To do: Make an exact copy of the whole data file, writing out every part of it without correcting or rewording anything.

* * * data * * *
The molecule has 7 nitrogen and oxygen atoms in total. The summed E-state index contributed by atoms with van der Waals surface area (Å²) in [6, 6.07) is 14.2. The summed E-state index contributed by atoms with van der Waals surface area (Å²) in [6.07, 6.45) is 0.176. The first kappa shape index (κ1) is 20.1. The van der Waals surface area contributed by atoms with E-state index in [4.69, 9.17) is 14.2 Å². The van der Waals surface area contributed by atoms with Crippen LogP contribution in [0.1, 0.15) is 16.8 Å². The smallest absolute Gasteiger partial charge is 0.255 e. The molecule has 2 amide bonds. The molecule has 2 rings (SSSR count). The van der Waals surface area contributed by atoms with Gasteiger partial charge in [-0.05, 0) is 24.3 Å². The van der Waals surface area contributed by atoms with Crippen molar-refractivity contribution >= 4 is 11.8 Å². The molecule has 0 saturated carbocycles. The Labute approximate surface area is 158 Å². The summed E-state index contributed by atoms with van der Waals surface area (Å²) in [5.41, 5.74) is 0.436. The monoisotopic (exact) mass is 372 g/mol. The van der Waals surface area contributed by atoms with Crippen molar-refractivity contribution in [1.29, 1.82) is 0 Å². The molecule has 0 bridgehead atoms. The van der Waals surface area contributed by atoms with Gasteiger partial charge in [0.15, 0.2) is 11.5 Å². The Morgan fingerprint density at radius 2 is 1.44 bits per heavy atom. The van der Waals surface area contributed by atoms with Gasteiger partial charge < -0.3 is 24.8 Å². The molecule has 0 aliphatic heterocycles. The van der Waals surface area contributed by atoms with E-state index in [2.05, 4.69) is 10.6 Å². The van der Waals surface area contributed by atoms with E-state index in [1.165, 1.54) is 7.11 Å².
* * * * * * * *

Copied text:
The molecule has 7 nitrogen and oxygen atoms in total. The summed E-state index contributed by atoms with van der Waals surface area (Å²) in [6, 6.07) is 14.2. The summed E-state index contributed by atoms with van der Waals surface area (Å²) in [6.07, 6.45) is 0.176. The first kappa shape index (κ1) is 20.1. The van der Waals surface area contributed by atoms with E-state index in [4.69, 9.17) is 14.2 Å². The van der Waals surface area contributed by atoms with Crippen LogP contribution in [0.1, 0.15) is 16.8 Å². The smallest absolute Gasteiger partial charge is 0.255 e. The molecule has 2 amide bonds. The molecule has 2 rings (SSSR count). The van der Waals surface area contributed by atoms with Gasteiger partial charge in [-0.05, 0) is 24.3 Å². The van der Waals surface area contributed by atoms with Crippen molar-refractivity contribution >= 4 is 11.8 Å². The molecule has 0 saturated carbocycles. The Labute approximate surface area is 158 Å². The summed E-state index contributed by atoms with van der Waals surface area (Å²) in [5.41, 5.74) is 0.436. The monoisotopic (exact) mass is 372 g/mol. The van der Waals surface area contributed by atoms with Crippen molar-refractivity contribution in [1.29, 1.82) is 0 Å². The molecule has 0 bridgehead atoms. The van der Waals surface area contributed by atoms with Gasteiger partial charge in [0.15, 0.2) is 11.5 Å². The Morgan fingerprint density at radius 2 is 1.44 bits per heavy atom. The van der Waals surface area contributed by atoms with Gasteiger partial charge < -0.3 is 24.8 Å². The molecule has 0 aliphatic heterocycles. The van der Waals surface area contributed by atoms with E-state index in [2.05, 4.69) is 10.6 Å². The van der Waals surface area contributed by atoms with E-state index in [1.165, 1.54) is 7.11 Å².